Texas Gov. Greg Abbott on May 27 signed into law Senate Bill 768 which amends the state’s data breach notification statutes. The amendments go into effect Sept. 1, 2023.
Posts published by “Eric Rosenkoetter”
Eric Rosenkoetter is a principal at Maurice Wutscher LLP, where he provides counsel to businesses and consumer financial services firms nationwide. For many years, he has focused his practice on various aspects of financial services law. As a litigation attorney, he has conducted every aspect of the litigation process, including countless depositions, motion proceedings, bench and jury trials, and appeals in various courts. In addition, he has significant experience as a compliance and transactional attorney, providing strategic, business growth, legislative, compliance and regulatory advice to national corporations and trade associations. For example, he has drafted consumer contracts and disclosures designed to state-specific statutory requirements, and developed “Best Practices” guides and state-by-state compliance grids, for national financial services companies. He also conducted research and crafted a metrics report for a national trade association with analysis designed to counter the claims of advocacy groups. Eric’s experience also includes working for a national corporation as Executive Counsel, Chief Compliance and Ethics Officer, and Director of Legislative Affairs, and as a federal lobbyist and Director of Government and Public Affairs for a national financial services trade association. In the government sector, Eric presided over approximately 6,000 state administrative hearings, served as a staff attorney for the Missouri Senate, and handled litigation in 33 counties as a regional managing attorney. Eric frequently speaks to audiences on topics relevant to the financial services industry including regulatory compliance, data privacy law and related advocacy initiatives. For more information, see https://mauricewutscher.com/attorneys/eric-rosenkoetter/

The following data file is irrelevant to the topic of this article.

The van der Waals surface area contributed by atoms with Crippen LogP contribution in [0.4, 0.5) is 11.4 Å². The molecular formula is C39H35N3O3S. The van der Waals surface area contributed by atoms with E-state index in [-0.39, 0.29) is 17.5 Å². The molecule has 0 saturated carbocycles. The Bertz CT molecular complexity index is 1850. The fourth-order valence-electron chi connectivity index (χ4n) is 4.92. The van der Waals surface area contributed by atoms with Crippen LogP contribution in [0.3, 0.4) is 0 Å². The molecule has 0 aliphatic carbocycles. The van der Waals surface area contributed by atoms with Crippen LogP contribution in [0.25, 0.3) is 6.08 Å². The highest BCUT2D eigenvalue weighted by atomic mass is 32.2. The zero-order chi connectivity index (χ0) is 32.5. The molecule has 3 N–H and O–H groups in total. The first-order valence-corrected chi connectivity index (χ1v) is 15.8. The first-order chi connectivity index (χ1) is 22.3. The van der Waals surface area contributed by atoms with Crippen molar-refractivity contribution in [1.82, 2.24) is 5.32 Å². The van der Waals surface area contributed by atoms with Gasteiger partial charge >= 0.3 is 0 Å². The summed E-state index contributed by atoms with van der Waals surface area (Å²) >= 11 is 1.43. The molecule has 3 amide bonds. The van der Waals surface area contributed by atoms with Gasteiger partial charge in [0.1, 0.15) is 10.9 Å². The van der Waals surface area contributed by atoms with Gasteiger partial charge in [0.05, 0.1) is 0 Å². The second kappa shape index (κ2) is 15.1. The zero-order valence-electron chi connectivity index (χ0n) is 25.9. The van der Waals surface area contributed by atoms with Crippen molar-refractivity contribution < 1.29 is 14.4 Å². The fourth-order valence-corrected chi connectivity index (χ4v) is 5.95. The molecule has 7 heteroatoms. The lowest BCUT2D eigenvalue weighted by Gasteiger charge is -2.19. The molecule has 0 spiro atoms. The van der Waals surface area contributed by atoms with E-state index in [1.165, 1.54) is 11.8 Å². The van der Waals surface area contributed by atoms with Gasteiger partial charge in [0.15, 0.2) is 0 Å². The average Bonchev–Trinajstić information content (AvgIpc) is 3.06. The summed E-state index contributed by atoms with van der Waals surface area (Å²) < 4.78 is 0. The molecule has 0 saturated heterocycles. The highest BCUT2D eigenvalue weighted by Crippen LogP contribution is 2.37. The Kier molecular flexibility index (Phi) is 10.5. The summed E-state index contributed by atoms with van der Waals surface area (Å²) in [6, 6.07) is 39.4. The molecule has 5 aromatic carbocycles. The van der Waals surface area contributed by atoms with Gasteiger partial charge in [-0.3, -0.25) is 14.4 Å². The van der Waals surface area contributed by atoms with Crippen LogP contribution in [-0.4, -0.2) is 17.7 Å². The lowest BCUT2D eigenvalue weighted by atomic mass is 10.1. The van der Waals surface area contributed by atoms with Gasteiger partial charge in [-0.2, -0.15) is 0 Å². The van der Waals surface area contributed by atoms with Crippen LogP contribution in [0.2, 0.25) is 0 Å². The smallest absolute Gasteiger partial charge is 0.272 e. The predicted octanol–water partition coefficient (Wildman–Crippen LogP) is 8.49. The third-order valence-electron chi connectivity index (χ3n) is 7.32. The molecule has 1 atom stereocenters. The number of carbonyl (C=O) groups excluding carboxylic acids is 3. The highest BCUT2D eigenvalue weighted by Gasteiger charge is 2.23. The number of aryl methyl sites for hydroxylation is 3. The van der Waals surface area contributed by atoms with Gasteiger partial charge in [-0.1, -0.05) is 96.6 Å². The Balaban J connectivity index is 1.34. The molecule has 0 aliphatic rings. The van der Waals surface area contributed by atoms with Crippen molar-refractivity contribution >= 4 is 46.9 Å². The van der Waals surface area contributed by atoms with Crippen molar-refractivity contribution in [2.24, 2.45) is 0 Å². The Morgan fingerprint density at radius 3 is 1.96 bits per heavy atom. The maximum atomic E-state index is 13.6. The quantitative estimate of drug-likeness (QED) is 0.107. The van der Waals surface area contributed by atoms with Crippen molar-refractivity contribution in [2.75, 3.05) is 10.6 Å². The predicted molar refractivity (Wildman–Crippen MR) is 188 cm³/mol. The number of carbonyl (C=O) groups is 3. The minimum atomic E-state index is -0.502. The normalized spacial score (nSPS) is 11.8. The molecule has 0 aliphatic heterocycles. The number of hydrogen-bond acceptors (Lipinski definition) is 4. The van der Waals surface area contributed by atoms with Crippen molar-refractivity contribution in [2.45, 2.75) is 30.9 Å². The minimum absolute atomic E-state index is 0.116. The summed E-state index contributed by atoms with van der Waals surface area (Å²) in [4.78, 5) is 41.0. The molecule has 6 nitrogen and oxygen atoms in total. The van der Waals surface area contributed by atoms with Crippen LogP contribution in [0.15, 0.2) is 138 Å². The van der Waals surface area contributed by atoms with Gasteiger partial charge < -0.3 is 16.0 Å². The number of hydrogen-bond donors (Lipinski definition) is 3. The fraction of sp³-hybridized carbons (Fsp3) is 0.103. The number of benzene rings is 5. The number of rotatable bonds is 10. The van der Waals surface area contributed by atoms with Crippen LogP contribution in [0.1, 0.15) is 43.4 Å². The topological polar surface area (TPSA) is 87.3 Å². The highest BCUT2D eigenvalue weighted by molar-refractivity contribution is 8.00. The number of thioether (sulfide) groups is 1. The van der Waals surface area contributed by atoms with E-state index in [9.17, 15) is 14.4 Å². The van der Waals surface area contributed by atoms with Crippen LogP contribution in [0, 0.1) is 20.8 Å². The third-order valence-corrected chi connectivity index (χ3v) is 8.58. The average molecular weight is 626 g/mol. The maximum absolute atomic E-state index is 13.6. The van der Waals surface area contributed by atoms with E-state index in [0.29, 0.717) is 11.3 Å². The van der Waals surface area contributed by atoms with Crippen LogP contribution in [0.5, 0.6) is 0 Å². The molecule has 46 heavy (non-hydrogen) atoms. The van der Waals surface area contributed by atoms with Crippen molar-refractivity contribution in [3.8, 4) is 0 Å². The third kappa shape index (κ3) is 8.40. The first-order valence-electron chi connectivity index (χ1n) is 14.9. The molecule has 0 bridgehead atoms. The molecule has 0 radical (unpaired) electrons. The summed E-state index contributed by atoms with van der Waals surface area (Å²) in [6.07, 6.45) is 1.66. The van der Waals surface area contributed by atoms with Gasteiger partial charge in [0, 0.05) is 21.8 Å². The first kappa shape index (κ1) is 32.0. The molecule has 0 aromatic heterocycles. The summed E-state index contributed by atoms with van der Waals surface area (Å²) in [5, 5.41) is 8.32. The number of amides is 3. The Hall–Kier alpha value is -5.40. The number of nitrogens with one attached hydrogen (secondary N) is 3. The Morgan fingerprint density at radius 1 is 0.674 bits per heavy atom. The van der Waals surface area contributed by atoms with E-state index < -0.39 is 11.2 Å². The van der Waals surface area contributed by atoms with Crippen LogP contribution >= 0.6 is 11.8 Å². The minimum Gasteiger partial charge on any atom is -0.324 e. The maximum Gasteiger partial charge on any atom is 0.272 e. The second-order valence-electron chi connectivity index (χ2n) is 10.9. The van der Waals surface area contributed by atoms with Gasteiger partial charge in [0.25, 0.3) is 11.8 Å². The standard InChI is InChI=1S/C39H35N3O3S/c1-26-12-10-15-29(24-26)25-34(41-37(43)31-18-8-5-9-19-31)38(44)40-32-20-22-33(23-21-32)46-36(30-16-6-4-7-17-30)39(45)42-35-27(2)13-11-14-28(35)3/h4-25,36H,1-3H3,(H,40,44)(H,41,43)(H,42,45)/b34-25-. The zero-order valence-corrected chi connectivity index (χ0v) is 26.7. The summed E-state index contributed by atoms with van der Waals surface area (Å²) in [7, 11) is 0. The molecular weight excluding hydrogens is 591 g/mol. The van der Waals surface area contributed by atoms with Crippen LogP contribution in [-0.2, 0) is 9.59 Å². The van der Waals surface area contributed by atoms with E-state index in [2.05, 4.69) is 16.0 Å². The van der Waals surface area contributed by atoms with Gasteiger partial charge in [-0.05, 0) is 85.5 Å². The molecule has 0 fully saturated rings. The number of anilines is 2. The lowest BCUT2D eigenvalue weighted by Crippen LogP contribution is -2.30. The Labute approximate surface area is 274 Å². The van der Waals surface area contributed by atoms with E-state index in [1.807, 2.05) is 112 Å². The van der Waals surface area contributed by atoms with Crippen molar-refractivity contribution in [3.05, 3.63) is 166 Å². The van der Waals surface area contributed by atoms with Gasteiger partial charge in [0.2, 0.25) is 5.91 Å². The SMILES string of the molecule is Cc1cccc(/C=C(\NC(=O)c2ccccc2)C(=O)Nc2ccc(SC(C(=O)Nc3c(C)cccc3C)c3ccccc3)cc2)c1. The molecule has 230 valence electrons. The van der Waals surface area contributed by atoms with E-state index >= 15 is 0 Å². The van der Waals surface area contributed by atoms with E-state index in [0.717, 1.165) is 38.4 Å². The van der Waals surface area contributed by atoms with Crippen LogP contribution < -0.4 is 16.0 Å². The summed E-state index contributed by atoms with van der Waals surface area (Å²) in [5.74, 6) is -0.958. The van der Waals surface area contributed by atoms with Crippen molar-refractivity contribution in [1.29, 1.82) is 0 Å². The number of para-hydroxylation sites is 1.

Montana Gov. Greg Gianforte on May 19 signed into law Senate Bill 384, the Montana Consumer Data Privacy Act, making Montana the ninth state to enact a comprehensive consumer data privacy law, following California, Virginia, Colorado, Utah, Connecticut, Iowa, Indiana, and Tennessee. The law will take effect Oct. 1, 2024.
Tennessee Gov. Bill Lee on May 11 signed into law House Bill 1181, making Tennessee the eighth state to enact a comprehensive consumer data privacy law, following California, Virginia, Colorado, Utah, Connecticut, Iowa, and Indiana. The law will take effect July 1, 2024.
Indiana Gov. Eric Holcomb on May 1 signed into law Senate Bill 5, making Indiana the seventh state to enact a comprehensive consumer data privacy law, following California, Virginia, Colorado, Utah, Connecticut, and Iowa. The law will take effect Jan. 1, 2026.
Kansas Gov. Laura Kelly has approved enactment of Senate Bill 44 which requires certain financial institutions to establish information security standards consistent with the federal Gramm-Leach-Bliley Act’s Safeguards Rule, 16 C.F.R. § 314.1, et seq. The Kansas Financial Institutions Information Security Act becomes effective July 1, 2023.
The Texas House of Representatives on April 4 voted unanimously in favor of Texas House Bill 4, the Texas Data Privacy and Security Act. The Texas legislature remains in session through May 29, so there is ample time for the legislation to continue its course.
Iowa Gov. Kim Reynolds on March 28 signed into law SF 262, making Iowa the sixth state to enact comprehensive consumer data privacy legislation. The other states are California, Virginia, Colorado, Utah, and Connecticut. The law will take effect Jan. 1, 2025.
Utah Gov. Spencer Cox on March 23 signed into law Senate Bill 127, which amends the state’s data breach notification statutes. The amendments go into effect May 2, 2023.
The upward trend in data privacy legislation continued in 2022. According to the National Conference of State Legislatures, “[a]t least 35 states and the District of Columbia in 2022 introduced or considered almost 200 consumer privacy bills,” which is a significant increase from 160 bills in 2021.
In a pair of recent enforcement actions, the Federal Trade Commission cracked down on companies with allegedly lax data security measures that resulted in the theft of personal information of millions of consumers.
The Superintendent for the New York Department of Financial Services recently announced a consent order assessing a $4.5 million penalty against a health insurance company for violations of the DFS Cybersecurity Regulations, 23 NYCRR, Part 500.
On Oct. 25, 2022, the Director of the Consumer Financial Protection Bureau (CFPB), Rohit Chopra, announced at a fintech conference that the CFPB “will launch the process to activate a dormant authority under Section 1033 of the Consumer Financial Protection Act . . . [to] provide for personal financial data rights for Americans . . .”